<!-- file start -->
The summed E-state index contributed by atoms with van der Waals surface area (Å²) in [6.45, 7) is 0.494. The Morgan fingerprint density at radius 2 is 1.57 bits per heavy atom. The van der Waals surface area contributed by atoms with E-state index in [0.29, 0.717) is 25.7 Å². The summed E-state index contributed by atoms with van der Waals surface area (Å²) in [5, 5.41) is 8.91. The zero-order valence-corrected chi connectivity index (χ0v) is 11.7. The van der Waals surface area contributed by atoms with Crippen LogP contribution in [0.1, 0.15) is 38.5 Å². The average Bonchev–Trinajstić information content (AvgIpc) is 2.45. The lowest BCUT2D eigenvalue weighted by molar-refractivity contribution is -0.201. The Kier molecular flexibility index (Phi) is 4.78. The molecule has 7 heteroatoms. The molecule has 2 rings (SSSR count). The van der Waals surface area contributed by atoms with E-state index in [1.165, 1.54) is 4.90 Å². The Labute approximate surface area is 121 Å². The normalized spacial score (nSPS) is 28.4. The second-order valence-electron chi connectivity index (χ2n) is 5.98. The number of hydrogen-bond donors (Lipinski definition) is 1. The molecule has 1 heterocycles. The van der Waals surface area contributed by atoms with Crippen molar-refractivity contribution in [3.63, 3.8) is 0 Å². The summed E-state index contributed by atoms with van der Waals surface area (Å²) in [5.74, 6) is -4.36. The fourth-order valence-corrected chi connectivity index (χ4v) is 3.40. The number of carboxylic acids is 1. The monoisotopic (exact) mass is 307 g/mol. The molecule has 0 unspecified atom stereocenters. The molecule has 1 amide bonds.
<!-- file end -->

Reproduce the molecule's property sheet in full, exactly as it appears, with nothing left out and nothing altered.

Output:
The summed E-state index contributed by atoms with van der Waals surface area (Å²) in [6.45, 7) is 0.494. The Morgan fingerprint density at radius 2 is 1.57 bits per heavy atom. The van der Waals surface area contributed by atoms with E-state index in [0.29, 0.717) is 25.7 Å². The summed E-state index contributed by atoms with van der Waals surface area (Å²) in [5, 5.41) is 8.91. The zero-order valence-corrected chi connectivity index (χ0v) is 11.7. The van der Waals surface area contributed by atoms with Crippen LogP contribution in [0.1, 0.15) is 38.5 Å². The average Bonchev–Trinajstić information content (AvgIpc) is 2.45. The lowest BCUT2D eigenvalue weighted by molar-refractivity contribution is -0.201. The Kier molecular flexibility index (Phi) is 4.78. The molecule has 7 heteroatoms. The molecule has 2 rings (SSSR count). The van der Waals surface area contributed by atoms with E-state index in [1.165, 1.54) is 4.90 Å². The Labute approximate surface area is 121 Å². The normalized spacial score (nSPS) is 28.4. The second-order valence-electron chi connectivity index (χ2n) is 5.98. The number of hydrogen-bond donors (Lipinski definition) is 1. The molecule has 1 heterocycles. The van der Waals surface area contributed by atoms with Crippen molar-refractivity contribution in [3.63, 3.8) is 0 Å². The summed E-state index contributed by atoms with van der Waals surface area (Å²) in [5.74, 6) is -4.36. The fourth-order valence-corrected chi connectivity index (χ4v) is 3.40. The number of carboxylic acids is 1. The monoisotopic (exact) mass is 307 g/mol. The molecule has 0 unspecified atom stereocenters. The molecule has 1 amide bonds.